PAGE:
FMI’s commentary on the use of state & local incentives in the Amazon headquarters deals.
Amazon HQ Flawed But Still Good Deals for Winning States
When Socialist flavor-of-the-month Representative-elect Alexandra Ocasio-Cortez and conservative Fox host Sean Hannity both denounce a policy as an outrage, it must be truly outrageous. Or they must both be very confused. In the case of the incentives given Amazon for its new headquarters, it is the latter.
For health systems, the day of reckoning is near. A recent Morgan Stanley report states that over 1,000 of the nation’s 5,000+ hospitals are currently weak or at risk of closing. (1) This is the beginning of a larger wave.
The pressure is top down and bottom up. Payers are unwilling to continue unadulterated fee-for-service (FFS) payment formularies. Consumers increasingly expect convenience, lower costs, better outcomes and improved customer experience.
The U.S. healthcare system will not change the way it delivers care until it changes the way it pays for care. Perverse incentives riddle fee-for-service payment (FFS) and lead to overtreatment, fragmented delivery and runaway medical inflation. Incremental attempts to reform care delivery through value-based payment reform and provider education (e.g. the “Choosing Wisely” initiative) have not changed practice patterns in meaningful ways.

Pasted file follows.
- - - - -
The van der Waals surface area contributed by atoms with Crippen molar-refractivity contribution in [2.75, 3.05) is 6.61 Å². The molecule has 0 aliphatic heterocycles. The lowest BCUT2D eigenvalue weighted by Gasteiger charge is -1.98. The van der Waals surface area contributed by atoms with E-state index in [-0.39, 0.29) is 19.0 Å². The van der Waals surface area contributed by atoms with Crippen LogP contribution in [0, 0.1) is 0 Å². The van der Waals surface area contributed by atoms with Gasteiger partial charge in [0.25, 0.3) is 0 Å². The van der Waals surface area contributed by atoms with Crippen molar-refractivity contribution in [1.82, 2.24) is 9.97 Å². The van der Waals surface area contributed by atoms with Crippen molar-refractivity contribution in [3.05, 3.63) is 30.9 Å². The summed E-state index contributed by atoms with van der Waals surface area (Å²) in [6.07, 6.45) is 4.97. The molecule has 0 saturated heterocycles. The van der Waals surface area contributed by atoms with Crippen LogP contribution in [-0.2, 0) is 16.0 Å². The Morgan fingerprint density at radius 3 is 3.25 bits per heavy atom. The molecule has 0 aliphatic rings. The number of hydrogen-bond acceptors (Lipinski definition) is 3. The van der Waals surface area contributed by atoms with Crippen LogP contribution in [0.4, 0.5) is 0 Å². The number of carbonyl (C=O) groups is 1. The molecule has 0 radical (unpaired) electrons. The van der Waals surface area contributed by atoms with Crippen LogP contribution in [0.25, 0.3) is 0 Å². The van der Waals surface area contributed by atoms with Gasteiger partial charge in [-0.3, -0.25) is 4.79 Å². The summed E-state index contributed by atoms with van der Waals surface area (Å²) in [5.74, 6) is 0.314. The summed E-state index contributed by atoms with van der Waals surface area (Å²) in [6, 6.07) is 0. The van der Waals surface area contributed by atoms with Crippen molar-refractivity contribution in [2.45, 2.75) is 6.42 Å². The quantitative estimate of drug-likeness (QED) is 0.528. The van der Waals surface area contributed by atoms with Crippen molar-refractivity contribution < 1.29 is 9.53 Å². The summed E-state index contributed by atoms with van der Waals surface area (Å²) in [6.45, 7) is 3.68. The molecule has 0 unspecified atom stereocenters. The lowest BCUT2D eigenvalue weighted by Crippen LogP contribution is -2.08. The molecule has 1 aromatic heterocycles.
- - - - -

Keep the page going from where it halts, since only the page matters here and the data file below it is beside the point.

The expansion of Chinese commercial activities in Latin America and the Caribbean raises questions.
As everyone knows, October has been a terrible month for equity markets. Some market participants feel that this did not just coincide with higher interest rates, but was caused by flawed Fed monetary policy and comments on overshooting. Like the humming chorus in Madama Butterfly, there has been a steady rise in the number of voices supporting a Fed pause in December. These include members of the Federal Reserve Open Market Committee itself, such as Neel Kashkari, and leading economists such as Jason Furman.
For several months, I’ve written about growing signals of a possible recession perhaps 10 to 15 months from now. The yield curve has flattened dramatically, because global investors are nervous about our near-term prospects. Investment growth after depreciation has slowed, even with Trump’s costly tax cuts. Inflation has picked up some steam, and interest rates have risen accordingly. Most important, productivity has been virtually flat for three years, and the inflation-adjusted earnings of a typical household have fallen now for more than a year.
Healthcare data wants to be free, but it is oppressed. Entrenched oligarchs trap information within closed, centralized systems that prioritize revenue collection, misuse resources and tolerate medical error. Data gasps for breath as it fights to break into curated systems that produce insight.
Originally published by FIIG’s The Wire blog.
When Lehman Brothers filed for bankruptcy on Monday 15 September 2008, I was in what would turn out to be my last year as Chief Economist at ANZ Bank (not that I knew it then – I didn’t decide to leave until almost exactly three months later, and then took another seven months to put that decision into effect).